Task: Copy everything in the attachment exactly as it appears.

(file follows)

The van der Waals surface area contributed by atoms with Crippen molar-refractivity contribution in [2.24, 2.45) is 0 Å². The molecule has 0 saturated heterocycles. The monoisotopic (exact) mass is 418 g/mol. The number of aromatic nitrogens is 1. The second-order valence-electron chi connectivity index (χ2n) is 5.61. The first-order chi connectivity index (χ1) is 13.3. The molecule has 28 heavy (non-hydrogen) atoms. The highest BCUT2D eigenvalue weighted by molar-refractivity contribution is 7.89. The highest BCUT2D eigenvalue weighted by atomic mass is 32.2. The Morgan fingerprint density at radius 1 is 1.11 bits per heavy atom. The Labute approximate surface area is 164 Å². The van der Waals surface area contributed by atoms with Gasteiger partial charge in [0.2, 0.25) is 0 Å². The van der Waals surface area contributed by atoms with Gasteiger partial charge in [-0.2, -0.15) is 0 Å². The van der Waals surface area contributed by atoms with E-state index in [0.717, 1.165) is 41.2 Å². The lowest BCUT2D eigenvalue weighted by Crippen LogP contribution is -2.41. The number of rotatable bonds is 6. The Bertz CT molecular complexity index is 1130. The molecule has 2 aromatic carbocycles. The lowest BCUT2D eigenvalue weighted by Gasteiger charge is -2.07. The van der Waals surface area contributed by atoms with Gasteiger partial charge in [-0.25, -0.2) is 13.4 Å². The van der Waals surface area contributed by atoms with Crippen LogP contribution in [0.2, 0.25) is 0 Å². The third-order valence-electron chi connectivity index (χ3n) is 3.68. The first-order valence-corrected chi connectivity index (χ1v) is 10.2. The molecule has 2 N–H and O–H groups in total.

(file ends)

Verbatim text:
The van der Waals surface area contributed by atoms with Crippen molar-refractivity contribution in [2.24, 2.45) is 0 Å². The molecule has 0 saturated heterocycles. The monoisotopic (exact) mass is 418 g/mol. The number of aromatic nitrogens is 1. The second-order valence-electron chi connectivity index (χ2n) is 5.61. The first-order chi connectivity index (χ1) is 13.3. The molecule has 28 heavy (non-hydrogen) atoms. The highest BCUT2D eigenvalue weighted by molar-refractivity contribution is 7.89. The highest BCUT2D eigenvalue weighted by atomic mass is 32.2. The Morgan fingerprint density at radius 1 is 1.11 bits per heavy atom. The Labute approximate surface area is 164 Å². The van der Waals surface area contributed by atoms with Gasteiger partial charge in [0.2, 0.25) is 0 Å². The van der Waals surface area contributed by atoms with Gasteiger partial charge in [-0.2, -0.15) is 0 Å². The van der Waals surface area contributed by atoms with E-state index in [0.717, 1.165) is 41.2 Å². The lowest BCUT2D eigenvalue weighted by Crippen LogP contribution is -2.41. The number of rotatable bonds is 6. The Bertz CT molecular complexity index is 1130. The molecule has 2 aromatic carbocycles. The lowest BCUT2D eigenvalue weighted by Gasteiger charge is -2.07. The van der Waals surface area contributed by atoms with Gasteiger partial charge in [-0.25, -0.2) is 13.4 Å². The van der Waals surface area contributed by atoms with Crippen LogP contribution in [0.2, 0.25) is 0 Å². The third-order valence-electron chi connectivity index (χ3n) is 3.68. The first-order valence-corrected chi connectivity index (χ1v) is 10.2. The molecule has 2 N–H and O–H groups in total.